The GOP presidential candidates have been asked to sign a number of pledges opposing taxes, gay marriage, and supporting the Tea Party’s Contract from America while they campaign for their party’s nomination. Bob Vander Plaats, a conservative who ran for election to the state house in Iowa and lost, and who has since become something of a conservative gatekeeper has also drafted a pledge for the GOP presidential candidates to sign, titled “The Marriage Vow: A Declaration of Dependence upon MARRIAGE and FAMILY.”
Well, those all sound like really nice words. You can read the entire pledge on Vander Plaats’ “The Family Leader” website here. Michele Bachman was the first to sign it. Rick Santorum and Rick Perry also signed. Mitt Romney did not sign it, telling the Associated Press that the pledge “contained references and provisions that were undignified and inappropriate for a presidential campaign.” John Huntsman has also refused to sign because as a matter of principle he is not signing any pledges at all.
Newt Gingrich has also not signed the pledge. There were pretty obvious reasons why, given his past infidelities and the way he conducted himself in his divorces. But today, Newt found a way to get The Family Leader to acknowledge that he has after all conformed to the Spirit of the pledge if not the letter of the original. Mr. Gingrich did so by writing a long letter putting things on his own terms. His letter is here. At the bottom, Mr. Vander Plaats writes:
“We are pleased that Speaker Gingrich has affirmed our pledge and are thankful we have on record his statements regarding DOMA, support of a federal marriage amendment, defending the unborn, pledging fidelity to his spouse, defending religious liberty and freedom, supporting sound pro-family economic issues, and defending the right of the people to rule themselves.”
So while the media and talking heads discuss the meaning and nuance of Newt’s promises and what he is actually pledging with regard to this institution of marriage and the family, DOMA, the military and gay rights, this little gem (emphasis added) seems to have slipped by unnoticed so far:
Defending Religious Liberty. As President, I will vigorously defend the First Amendment’s rights of religious liberty and freedom of speech against anyone who would try to stifle the free expression of believers. I will also promote legislation that protects the right to conscience for healthcare workers so they are not compelled to perform abortions and other procedures that violate their religious teachings.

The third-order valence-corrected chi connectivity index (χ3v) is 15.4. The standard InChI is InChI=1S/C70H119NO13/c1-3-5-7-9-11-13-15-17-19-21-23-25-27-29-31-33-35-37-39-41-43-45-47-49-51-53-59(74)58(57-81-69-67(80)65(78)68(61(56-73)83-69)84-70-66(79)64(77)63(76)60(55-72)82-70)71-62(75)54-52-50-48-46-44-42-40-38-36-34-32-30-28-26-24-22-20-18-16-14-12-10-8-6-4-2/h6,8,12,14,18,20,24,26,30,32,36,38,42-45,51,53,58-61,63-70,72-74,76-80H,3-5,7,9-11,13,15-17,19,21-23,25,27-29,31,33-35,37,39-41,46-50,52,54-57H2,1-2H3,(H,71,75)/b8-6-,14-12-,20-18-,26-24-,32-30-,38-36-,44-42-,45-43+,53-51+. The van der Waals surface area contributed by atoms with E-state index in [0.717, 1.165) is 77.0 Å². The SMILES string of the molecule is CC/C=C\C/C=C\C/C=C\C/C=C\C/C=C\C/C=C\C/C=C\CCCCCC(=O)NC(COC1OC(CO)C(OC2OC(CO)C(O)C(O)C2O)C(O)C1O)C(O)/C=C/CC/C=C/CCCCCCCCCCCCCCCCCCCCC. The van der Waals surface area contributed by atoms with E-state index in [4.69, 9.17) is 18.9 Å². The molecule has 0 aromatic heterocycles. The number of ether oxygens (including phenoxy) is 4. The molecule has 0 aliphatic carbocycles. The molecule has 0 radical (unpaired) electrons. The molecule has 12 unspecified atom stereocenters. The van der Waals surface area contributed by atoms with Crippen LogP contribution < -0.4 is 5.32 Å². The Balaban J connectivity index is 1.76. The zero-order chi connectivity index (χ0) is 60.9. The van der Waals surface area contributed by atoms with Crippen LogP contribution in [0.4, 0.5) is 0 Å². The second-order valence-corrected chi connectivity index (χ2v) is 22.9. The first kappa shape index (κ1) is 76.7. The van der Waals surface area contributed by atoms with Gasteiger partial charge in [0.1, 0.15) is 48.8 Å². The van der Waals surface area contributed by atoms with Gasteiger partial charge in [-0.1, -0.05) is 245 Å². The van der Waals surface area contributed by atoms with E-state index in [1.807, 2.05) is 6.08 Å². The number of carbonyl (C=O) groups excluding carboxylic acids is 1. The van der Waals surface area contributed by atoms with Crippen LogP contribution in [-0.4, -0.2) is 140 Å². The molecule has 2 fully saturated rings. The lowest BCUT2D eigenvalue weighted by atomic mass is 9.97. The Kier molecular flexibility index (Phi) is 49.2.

Now I understand that The Family Leader is a religious organization. I understand they are the ones who asked for the pledge to begin with and that its purpose was for their own conservative religious agenda. But is this the kind of statement we want from someone perched atop the GOP polls and leading the race for their presidential nominee? What about the free speech rights of unbelievers? What about those who try to stifle the free expression of atheists, agnostics and what the NY Times calls “nones?” And does he mean only Christian believers? If so, what about those who would try to stifle the free speech rights of Jews and other non-Christian believers? Imagine the size of the vein Bill O’Reilly, to name just one, might have popped if a presidential candidate had written “unbelievers” instead of “believers.”
This is not really news for those who pay attention to such things. Newt has previously warned against unbelief and secularism and how that would all be the end of what it means to be an American. Pandering is to be expected in campaigns. No party or person holds the high ground here (John Huntsman, the only GOP adult voice in the room in many ways ought to be commended for flatly refusing to get pulled in to pledge mania). But this goes way beyond gaffe, way beyond pandering to a codified and explicit endorsement of government preference for believers over unbelievers. He is telling us in writing that this is the action he would take as president of the United States.
Lest we think this simply politics as usual, consider that someone who as president would hope to extend Constitutional freedoms only to believers can just as easily hope to deny them to believers. I simply wish he had said it thus: “I will vigorously defend the First Amendment’s rights of religious liberty and freedom of speech against anyone who would try to stifle the free expression of ALL PEOPLE.” We have been duly warned.